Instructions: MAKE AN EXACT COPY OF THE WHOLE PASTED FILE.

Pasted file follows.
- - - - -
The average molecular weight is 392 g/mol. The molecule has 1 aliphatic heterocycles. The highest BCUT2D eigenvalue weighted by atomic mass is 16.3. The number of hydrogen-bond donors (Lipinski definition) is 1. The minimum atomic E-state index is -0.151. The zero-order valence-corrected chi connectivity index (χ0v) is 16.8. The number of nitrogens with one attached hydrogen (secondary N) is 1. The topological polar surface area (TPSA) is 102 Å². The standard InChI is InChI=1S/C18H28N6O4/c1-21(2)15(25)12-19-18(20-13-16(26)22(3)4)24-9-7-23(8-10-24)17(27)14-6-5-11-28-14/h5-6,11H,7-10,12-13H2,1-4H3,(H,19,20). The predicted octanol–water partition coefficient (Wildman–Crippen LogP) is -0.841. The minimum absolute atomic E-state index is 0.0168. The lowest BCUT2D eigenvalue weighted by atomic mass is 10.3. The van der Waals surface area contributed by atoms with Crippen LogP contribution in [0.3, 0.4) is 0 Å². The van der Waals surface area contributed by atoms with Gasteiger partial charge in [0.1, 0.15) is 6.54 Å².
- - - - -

The average molecular weight is 392 g/mol. The molecule has 1 aliphatic heterocycles. The highest BCUT2D eigenvalue weighted by atomic mass is 16.3. The number of hydrogen-bond donors (Lipinski definition) is 1. The minimum atomic E-state index is -0.151. The zero-order valence-corrected chi connectivity index (χ0v) is 16.8. The number of nitrogens with one attached hydrogen (secondary N) is 1. The topological polar surface area (TPSA) is 102 Å². The standard InChI is InChI=1S/C18H28N6O4/c1-21(2)15(25)12-19-18(20-13-16(26)22(3)4)24-9-7-23(8-10-24)17(27)14-6-5-11-28-14/h5-6,11H,7-10,12-13H2,1-4H3,(H,19,20). The predicted octanol–water partition coefficient (Wildman–Crippen LogP) is -0.841. The minimum absolute atomic E-state index is 0.0168. The lowest BCUT2D eigenvalue weighted by atomic mass is 10.3. The van der Waals surface area contributed by atoms with Crippen LogP contribution in [0.3, 0.4) is 0 Å². The van der Waals surface area contributed by atoms with Gasteiger partial charge in [0.1, 0.15) is 6.54 Å².